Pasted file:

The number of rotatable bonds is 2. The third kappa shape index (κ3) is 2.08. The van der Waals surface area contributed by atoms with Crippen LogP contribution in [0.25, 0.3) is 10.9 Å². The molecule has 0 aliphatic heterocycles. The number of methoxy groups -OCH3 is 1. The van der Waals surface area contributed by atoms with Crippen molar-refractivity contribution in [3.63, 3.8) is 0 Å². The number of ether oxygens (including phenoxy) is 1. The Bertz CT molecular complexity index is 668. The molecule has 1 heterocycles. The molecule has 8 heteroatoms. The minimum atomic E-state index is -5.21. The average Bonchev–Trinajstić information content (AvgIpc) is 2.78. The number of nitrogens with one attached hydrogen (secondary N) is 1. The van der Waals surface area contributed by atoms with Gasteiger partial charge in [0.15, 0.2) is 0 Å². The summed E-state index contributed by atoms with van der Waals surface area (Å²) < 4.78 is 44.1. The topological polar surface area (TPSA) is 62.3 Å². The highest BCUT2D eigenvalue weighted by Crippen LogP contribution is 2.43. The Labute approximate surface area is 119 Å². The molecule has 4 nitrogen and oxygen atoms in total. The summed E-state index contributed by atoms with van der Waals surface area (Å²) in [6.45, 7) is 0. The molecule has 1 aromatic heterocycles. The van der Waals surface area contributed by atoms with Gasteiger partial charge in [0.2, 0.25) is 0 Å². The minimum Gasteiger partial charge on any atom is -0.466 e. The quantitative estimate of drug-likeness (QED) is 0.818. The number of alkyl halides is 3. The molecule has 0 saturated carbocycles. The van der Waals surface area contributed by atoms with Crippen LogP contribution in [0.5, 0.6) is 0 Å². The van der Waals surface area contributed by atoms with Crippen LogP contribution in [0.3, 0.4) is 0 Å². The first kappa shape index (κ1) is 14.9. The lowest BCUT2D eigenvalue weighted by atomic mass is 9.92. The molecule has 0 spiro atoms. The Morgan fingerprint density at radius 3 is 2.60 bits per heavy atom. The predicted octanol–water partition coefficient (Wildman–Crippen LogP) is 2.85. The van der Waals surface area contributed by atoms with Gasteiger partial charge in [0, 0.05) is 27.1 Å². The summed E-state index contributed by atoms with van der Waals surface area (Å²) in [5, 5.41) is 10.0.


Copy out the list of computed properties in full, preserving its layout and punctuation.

The number of rotatable bonds is 2. The third kappa shape index (κ3) is 2.08. The van der Waals surface area contributed by atoms with Crippen LogP contribution in [0.25, 0.3) is 10.9 Å². The molecule has 0 aliphatic heterocycles. The number of methoxy groups -OCH3 is 1. The van der Waals surface area contributed by atoms with Crippen molar-refractivity contribution in [3.63, 3.8) is 0 Å². The number of ether oxygens (including phenoxy) is 1. The Bertz CT molecular complexity index is 668. The molecule has 1 heterocycles. The molecule has 8 heteroatoms. The minimum atomic E-state index is -5.21. The average Bonchev–Trinajstić information content (AvgIpc) is 2.78. The number of nitrogens with one attached hydrogen (secondary N) is 1. The van der Waals surface area contributed by atoms with Gasteiger partial charge in [0.15, 0.2) is 0 Å². The summed E-state index contributed by atoms with van der Waals surface area (Å²) < 4.78 is 44.1. The topological polar surface area (TPSA) is 62.3 Å². The highest BCUT2D eigenvalue weighted by Crippen LogP contribution is 2.43. The Labute approximate surface area is 119 Å². The molecule has 4 nitrogen and oxygen atoms in total. The summed E-state index contributed by atoms with van der Waals surface area (Å²) in [6.45, 7) is 0. The molecule has 1 aromatic heterocycles. The van der Waals surface area contributed by atoms with Gasteiger partial charge in [0.2, 0.25) is 0 Å². The minimum Gasteiger partial charge on any atom is -0.466 e. The quantitative estimate of drug-likeness (QED) is 0.818. The number of alkyl halides is 3. The molecule has 0 saturated carbocycles. The van der Waals surface area contributed by atoms with Crippen LogP contribution in [0.5, 0.6) is 0 Å². The van der Waals surface area contributed by atoms with Crippen LogP contribution in [0.3, 0.4) is 0 Å². The first kappa shape index (κ1) is 14.9. The lowest BCUT2D eigenvalue weighted by atomic mass is 9.92. The molecule has 0 spiro atoms. The Morgan fingerprint density at radius 3 is 2.60 bits per heavy atom. The predicted octanol–water partition coefficient (Wildman–Crippen LogP) is 2.85. The van der Waals surface area contributed by atoms with Gasteiger partial charge in [0, 0.05) is 27.1 Å². The summed E-state index contributed by atoms with van der Waals surface area (Å²) in [5, 5.41) is 10.0.